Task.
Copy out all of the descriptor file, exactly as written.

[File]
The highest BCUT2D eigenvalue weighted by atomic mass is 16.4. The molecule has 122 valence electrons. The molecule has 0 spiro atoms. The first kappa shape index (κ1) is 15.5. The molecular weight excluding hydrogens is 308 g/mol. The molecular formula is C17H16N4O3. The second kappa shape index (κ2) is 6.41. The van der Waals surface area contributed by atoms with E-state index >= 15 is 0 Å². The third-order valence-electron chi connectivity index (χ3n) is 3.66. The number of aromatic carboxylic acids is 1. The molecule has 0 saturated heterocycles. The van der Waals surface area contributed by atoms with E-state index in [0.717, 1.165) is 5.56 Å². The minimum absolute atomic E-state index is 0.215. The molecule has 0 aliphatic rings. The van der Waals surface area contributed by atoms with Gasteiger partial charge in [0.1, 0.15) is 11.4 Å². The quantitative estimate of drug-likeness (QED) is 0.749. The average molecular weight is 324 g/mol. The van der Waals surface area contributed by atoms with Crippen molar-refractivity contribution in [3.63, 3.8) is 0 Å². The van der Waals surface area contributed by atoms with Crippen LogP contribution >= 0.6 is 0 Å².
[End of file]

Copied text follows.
The highest BCUT2D eigenvalue weighted by atomic mass is 16.4. The molecule has 122 valence electrons. The molecule has 0 spiro atoms. The first kappa shape index (κ1) is 15.5. The molecular weight excluding hydrogens is 308 g/mol. The molecular formula is C17H16N4O3. The second kappa shape index (κ2) is 6.41. The van der Waals surface area contributed by atoms with E-state index >= 15 is 0 Å². The third-order valence-electron chi connectivity index (χ3n) is 3.66. The number of aromatic carboxylic acids is 1. The molecule has 0 saturated heterocycles. The van der Waals surface area contributed by atoms with E-state index in [0.717, 1.165) is 5.56 Å². The minimum absolute atomic E-state index is 0.215. The molecule has 0 aliphatic rings. The van der Waals surface area contributed by atoms with Gasteiger partial charge in [0.1, 0.15) is 11.4 Å². The quantitative estimate of drug-likeness (QED) is 0.749. The average molecular weight is 324 g/mol. The van der Waals surface area contributed by atoms with Crippen molar-refractivity contribution in [3.63, 3.8) is 0 Å². The van der Waals surface area contributed by atoms with Crippen LogP contribution >= 0.6 is 0 Å².